Traditional Korean banquets are mainly held with a large buffet table consisting of platters of food, a lot of which are finger foods constructed in order that party attendees have little difficulty picking up the food with their hands or a utensil. Some of these foods are so tasty and easy to eat, that they are sold in certain Korean grocery stores in single-serve packages for hungry customers who desire a quick bite to eat. This list of best Korean dishes highlights quick and easy bite-sized foods having the soul of a sit down Korean meal.
Some people may call gimbap ‘Korean sushi’ due to its resemblance to Japanese sushi rolls. Gimbap does not contain raw fish however, but the construction is basically the same. Gimbap is created with various different ingredients but it is always rolled with a sheet of dried seaweed with a layer of white sticky rice. Gimbap usually contains a mix of different meats and vegetables. A conventional style of gimbap contains shredded pieces of beef sirloin, cucumbers, carrots, pickled radish and egg. There are numerous variations to this combination which include the use of imitation crab, kimchi and spinach. Unlike Japanese sushi, gimbap is not normally dipped in soy sauce before consumption, but is rather served with an extra portion of pickled radish or kimchi. When gimbap is plated well, it appears to be a true work of art.
Korean style dumplings, or mandu, come in a variety of forms stuffed with different vegetables and meats. Mandu can be pan-fried, steamed or boiled, each style contrasting significantly in taste and texture. Generally, the finger food ready-made version of mandu is pan-fried and is served with a sauce containing soy sauce and vinegar. The core of the dumplings may consist of beef or pork with an assortment of different vegetables. Some varieties of mandu may additionally contain cellphane noodles. One special variety of mandu is made of kimchi, which is a popular Korean side dish. Mandu can be enjoyed with relative ease and remains to be one of the most popular finger foods Korea has ever known.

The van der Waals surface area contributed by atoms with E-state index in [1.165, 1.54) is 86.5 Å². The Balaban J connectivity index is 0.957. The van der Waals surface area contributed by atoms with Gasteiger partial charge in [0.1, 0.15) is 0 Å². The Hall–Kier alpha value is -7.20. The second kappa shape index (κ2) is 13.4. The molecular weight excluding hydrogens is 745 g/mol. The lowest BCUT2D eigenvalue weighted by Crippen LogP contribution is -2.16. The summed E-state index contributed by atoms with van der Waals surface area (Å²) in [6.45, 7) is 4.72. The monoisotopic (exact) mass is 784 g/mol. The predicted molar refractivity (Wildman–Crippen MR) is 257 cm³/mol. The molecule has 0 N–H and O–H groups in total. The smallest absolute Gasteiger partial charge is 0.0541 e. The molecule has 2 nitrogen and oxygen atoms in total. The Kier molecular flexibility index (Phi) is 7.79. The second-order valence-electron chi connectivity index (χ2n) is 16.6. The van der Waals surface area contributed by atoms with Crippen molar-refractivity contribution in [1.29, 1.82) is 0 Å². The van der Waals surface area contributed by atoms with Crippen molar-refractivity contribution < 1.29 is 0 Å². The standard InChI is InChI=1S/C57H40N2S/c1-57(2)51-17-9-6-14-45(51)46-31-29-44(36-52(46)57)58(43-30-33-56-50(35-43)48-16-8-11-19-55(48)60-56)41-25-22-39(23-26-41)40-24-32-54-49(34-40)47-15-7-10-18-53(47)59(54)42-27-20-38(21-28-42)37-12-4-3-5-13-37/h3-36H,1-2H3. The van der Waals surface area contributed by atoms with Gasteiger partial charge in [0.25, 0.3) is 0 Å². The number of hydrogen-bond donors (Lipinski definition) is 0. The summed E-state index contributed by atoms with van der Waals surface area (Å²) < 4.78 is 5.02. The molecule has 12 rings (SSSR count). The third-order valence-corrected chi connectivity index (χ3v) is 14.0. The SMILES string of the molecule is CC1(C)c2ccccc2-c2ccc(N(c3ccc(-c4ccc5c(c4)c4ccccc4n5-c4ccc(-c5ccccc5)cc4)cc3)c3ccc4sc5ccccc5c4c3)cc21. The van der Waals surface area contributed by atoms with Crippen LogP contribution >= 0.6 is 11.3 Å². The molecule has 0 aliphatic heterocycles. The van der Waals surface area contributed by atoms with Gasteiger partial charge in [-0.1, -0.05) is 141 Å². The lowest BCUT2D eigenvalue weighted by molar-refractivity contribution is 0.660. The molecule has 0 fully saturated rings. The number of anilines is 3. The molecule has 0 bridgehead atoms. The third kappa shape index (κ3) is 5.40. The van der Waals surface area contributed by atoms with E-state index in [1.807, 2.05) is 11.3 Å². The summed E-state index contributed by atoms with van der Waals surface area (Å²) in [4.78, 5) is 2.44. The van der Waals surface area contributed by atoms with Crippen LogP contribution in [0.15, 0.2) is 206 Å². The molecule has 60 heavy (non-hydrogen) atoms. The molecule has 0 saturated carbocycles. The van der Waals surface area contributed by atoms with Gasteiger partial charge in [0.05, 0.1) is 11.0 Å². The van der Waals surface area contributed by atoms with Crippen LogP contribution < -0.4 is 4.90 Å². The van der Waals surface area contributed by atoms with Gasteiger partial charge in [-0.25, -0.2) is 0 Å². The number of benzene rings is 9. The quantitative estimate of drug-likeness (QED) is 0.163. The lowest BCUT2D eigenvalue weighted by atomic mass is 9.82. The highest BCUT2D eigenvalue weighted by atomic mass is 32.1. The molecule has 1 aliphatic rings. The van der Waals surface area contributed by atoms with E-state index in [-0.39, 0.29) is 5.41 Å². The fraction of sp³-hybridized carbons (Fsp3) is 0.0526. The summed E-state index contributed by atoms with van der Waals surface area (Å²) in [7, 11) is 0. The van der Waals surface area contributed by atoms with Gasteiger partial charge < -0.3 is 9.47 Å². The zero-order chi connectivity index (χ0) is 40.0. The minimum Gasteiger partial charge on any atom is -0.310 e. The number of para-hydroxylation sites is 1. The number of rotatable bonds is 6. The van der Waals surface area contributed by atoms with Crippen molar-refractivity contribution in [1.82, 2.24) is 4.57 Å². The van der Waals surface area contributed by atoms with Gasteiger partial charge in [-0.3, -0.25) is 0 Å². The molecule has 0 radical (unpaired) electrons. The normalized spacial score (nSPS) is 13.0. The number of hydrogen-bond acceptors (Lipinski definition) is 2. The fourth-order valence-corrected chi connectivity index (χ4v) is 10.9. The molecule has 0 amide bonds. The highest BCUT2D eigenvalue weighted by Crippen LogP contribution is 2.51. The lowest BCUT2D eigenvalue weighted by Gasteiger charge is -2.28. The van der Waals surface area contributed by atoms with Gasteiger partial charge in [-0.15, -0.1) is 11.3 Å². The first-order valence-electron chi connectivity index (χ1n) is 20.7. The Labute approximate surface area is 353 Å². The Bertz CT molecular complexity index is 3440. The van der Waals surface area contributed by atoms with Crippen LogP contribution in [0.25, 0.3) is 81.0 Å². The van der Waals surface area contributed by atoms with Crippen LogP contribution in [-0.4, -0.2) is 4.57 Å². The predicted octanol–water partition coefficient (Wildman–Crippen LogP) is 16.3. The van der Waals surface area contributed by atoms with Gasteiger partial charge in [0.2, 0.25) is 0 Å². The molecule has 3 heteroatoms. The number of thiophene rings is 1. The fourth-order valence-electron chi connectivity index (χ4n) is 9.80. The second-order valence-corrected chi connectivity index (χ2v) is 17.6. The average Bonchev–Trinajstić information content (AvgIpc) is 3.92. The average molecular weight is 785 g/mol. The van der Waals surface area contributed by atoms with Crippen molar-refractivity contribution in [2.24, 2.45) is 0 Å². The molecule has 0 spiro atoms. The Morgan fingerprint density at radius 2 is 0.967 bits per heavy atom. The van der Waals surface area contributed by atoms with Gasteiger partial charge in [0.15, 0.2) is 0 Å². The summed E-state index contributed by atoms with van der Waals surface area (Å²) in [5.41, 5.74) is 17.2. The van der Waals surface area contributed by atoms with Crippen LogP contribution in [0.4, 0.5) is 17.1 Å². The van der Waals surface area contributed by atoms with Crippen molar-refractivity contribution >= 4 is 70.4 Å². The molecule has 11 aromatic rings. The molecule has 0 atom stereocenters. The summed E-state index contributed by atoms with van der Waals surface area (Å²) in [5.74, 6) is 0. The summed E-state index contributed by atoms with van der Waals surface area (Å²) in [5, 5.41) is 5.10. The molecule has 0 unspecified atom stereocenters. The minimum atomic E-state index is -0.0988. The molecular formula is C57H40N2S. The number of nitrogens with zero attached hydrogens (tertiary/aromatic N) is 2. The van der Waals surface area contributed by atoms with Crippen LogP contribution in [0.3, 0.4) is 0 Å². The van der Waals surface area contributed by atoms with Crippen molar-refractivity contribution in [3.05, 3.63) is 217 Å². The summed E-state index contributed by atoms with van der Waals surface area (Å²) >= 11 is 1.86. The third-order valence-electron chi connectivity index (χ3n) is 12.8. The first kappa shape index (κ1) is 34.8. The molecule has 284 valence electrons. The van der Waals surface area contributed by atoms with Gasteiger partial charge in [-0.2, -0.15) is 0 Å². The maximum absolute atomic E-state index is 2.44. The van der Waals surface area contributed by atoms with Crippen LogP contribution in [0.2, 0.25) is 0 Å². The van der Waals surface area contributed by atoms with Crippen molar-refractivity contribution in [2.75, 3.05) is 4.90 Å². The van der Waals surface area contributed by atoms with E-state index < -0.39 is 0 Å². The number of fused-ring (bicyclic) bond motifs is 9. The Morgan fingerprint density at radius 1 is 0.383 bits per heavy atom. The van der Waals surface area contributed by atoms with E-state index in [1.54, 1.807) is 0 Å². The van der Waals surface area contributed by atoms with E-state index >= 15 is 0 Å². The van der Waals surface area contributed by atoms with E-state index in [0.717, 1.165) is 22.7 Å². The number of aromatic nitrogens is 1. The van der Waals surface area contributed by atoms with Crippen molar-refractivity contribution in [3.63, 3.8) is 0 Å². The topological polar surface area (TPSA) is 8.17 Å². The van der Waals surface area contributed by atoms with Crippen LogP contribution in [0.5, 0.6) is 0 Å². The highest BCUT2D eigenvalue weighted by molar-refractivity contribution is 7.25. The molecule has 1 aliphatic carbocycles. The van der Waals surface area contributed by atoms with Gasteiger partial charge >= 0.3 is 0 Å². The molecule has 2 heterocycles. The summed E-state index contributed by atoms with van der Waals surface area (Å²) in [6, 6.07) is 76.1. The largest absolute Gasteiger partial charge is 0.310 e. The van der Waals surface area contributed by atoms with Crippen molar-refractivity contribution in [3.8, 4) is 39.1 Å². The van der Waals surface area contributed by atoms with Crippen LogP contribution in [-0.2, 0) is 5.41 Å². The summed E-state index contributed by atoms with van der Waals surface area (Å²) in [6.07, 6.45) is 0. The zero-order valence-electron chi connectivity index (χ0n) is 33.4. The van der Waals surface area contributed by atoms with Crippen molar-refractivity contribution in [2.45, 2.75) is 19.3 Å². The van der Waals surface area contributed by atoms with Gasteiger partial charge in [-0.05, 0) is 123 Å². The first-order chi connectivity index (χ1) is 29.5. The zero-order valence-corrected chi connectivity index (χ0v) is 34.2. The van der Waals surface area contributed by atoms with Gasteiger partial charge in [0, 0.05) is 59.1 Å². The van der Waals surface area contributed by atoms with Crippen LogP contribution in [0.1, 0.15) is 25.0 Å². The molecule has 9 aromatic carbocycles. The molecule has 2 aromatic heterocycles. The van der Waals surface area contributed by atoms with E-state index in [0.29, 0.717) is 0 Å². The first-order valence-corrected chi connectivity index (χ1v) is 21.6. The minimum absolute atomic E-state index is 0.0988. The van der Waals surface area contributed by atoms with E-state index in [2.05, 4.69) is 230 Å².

If you are inclined to try something a bit more out of this world, give your tastebuds a chance at soondae, which resemble thick sausages and are based on the same concept. The main difference between soondae and sausages is the meat content, which is usually omitted in soondae. Instead, cow or pig intestines are stuffed with cow or pork blood, cellophane noodles and sweet rice accompanied with small amounts of vegetables. Then the soondae is boiled in water and sliced in the manner of a sausage, resulting in a simple yet fine dining experience. A salt and pepper mixture serves as a dipping condiment for soondae.